HONOLULU FILM OFFICE AWARD for Best Narrative Short Film
Winner: Walker directed by Tsai Ming-Liang
Producer: Chen Kuan-Ying
Cast: Lee Kang-Sheng
Description: In this stunning meditative piece, the walking pace of a monk measures up against the bustling streets of Hong Kong. China
HONOLULU FILM OFFICE AWARD for Best Documentary Short Film
Winner: Stone directed by Kevin Jerome Everson
Producers: Madeleine Molyneaux, Kevin Jerome Everson
Description: A real-time documentary of a street hustler running a betting game of finding the ball under one of the three caps.
HONOLULU FILM OFFICE AWARD for Best Animated/Experimental Short Film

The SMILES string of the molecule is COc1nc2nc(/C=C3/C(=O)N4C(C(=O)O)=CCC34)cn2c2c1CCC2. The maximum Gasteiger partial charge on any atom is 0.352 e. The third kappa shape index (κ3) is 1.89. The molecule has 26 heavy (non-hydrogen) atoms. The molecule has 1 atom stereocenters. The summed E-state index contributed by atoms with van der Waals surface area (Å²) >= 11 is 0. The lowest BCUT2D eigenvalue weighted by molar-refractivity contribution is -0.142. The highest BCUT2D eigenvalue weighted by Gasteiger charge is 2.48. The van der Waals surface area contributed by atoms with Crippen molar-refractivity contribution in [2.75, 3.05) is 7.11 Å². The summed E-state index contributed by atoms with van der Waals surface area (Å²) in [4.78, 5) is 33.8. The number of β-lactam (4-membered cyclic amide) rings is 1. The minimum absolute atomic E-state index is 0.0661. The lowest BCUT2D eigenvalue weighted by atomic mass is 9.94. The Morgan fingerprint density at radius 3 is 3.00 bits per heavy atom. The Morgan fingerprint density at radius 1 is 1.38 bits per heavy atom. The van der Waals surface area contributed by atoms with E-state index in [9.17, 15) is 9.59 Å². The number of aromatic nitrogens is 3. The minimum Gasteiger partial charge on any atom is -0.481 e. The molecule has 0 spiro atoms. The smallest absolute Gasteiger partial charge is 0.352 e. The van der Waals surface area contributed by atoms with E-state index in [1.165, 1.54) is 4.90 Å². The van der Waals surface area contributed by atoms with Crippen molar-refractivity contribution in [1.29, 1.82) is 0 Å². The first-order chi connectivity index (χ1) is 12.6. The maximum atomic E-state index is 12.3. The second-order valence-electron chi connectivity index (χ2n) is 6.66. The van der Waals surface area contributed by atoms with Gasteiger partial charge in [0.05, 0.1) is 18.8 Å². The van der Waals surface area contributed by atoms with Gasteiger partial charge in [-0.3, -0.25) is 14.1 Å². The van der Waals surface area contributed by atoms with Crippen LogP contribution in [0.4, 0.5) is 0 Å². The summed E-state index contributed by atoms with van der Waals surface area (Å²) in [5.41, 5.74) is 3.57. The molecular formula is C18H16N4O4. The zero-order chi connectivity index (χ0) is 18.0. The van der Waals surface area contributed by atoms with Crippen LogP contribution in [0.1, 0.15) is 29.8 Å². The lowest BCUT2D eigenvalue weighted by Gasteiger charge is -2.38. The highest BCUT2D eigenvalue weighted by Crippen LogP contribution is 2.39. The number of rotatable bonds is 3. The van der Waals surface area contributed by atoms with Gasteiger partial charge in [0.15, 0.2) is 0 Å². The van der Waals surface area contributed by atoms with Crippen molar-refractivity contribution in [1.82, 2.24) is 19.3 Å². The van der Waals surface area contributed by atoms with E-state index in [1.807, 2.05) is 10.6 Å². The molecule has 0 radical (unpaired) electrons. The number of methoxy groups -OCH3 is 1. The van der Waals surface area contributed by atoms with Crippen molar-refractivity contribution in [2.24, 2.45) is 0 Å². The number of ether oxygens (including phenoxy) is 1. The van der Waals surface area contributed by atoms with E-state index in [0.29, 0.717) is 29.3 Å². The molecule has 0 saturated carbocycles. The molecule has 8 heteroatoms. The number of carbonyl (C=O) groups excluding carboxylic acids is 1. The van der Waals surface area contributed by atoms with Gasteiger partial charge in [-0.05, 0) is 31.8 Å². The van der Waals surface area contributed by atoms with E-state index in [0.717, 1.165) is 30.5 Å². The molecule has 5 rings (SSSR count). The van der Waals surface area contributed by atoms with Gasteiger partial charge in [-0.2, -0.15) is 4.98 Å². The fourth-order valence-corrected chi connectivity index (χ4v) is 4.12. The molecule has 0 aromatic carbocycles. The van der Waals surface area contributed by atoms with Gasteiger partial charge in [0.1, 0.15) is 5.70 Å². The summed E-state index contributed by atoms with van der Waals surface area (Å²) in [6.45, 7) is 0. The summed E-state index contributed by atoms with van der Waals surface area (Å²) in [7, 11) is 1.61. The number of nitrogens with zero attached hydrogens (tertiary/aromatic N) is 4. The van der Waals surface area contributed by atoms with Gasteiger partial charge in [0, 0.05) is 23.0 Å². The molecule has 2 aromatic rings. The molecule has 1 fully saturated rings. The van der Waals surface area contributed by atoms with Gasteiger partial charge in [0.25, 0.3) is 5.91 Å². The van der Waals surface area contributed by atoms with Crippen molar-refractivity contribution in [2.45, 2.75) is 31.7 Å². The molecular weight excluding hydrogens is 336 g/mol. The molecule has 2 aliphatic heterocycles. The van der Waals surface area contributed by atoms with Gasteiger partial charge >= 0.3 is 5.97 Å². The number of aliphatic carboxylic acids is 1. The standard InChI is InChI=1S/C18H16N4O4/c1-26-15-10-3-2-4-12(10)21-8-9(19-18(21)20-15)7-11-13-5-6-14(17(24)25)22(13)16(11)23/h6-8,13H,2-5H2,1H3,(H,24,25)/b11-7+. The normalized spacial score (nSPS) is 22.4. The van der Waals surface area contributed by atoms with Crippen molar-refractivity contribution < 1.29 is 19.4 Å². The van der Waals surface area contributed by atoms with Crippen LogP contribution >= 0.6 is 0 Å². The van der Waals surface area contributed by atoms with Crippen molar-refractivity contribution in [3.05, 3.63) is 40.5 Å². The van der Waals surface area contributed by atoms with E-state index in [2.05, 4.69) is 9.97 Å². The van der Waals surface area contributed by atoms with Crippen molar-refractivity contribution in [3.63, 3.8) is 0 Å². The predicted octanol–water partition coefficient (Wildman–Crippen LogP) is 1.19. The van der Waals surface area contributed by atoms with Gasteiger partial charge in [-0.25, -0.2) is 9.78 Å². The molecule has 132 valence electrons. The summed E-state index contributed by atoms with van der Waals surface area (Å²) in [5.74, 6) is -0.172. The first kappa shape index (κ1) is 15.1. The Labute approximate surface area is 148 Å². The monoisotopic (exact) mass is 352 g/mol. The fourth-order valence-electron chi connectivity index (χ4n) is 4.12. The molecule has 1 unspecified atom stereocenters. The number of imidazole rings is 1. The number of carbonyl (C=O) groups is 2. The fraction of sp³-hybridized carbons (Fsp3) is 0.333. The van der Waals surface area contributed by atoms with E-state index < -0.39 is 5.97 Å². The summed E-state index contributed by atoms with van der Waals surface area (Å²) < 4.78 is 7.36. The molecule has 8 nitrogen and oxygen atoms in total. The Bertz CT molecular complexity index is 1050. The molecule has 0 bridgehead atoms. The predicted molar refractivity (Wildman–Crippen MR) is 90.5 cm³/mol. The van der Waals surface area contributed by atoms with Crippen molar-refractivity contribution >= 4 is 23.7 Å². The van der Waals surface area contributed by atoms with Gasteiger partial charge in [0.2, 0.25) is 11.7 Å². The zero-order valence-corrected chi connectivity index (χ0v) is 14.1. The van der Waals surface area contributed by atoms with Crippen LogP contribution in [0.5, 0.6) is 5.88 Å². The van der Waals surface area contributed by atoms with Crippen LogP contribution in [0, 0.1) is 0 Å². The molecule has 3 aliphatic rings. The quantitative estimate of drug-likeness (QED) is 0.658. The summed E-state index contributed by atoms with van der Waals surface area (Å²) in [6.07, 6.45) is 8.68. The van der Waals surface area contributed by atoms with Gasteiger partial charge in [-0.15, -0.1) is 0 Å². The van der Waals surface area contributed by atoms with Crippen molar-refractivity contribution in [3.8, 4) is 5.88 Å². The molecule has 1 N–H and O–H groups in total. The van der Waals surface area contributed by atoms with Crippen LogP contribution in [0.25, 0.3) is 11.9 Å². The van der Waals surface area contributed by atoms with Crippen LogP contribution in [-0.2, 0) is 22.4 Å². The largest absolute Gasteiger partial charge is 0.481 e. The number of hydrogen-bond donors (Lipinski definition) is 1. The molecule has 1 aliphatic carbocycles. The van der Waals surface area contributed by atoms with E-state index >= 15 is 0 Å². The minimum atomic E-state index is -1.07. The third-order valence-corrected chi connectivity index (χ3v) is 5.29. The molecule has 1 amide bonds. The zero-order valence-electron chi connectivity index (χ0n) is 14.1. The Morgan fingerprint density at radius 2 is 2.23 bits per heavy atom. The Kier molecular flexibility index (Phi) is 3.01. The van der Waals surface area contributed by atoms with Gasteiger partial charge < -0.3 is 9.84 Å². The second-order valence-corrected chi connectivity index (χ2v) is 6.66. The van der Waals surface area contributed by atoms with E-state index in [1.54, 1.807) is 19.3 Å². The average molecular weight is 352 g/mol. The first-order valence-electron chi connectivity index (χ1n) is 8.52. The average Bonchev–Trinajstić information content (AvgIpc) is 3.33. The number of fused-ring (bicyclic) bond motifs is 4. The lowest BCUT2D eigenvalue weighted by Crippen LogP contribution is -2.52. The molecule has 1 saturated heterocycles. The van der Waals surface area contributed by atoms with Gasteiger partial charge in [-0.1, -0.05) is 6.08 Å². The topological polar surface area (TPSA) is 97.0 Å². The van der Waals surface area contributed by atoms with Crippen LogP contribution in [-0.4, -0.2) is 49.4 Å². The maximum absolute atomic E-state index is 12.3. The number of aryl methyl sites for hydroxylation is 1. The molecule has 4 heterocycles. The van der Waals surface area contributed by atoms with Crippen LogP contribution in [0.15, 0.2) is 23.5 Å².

Winner: Oh Willy… directed by Emma De Sweaf, Marc James Roels
Producers: Ben Tesseur, Nidia Santiago
Description: Fleeing a nudist colony where he witnessed his mother’s passing, Willy has an unexpected encounter. Belgium/The Netherlands/ France
Audience Award for Best Short Film
Winner: Grandpa and Me and a Helicopter to Heaven directed by Åsa Blanck and Johan Palmgren
Producers: Åsa Blanck
Description: An unsentimental young boy goes on a final excursion with his grandfather to collect chanterelle mushrooms. Sweden
Audience Award for Best Music Video
Winner: Katachi directed by Kijek/Adamski
Music: Shugo Tokumaru
This award is given to the music video audiences liked most as voted on by a tabulated rating system.
Source: Film Independent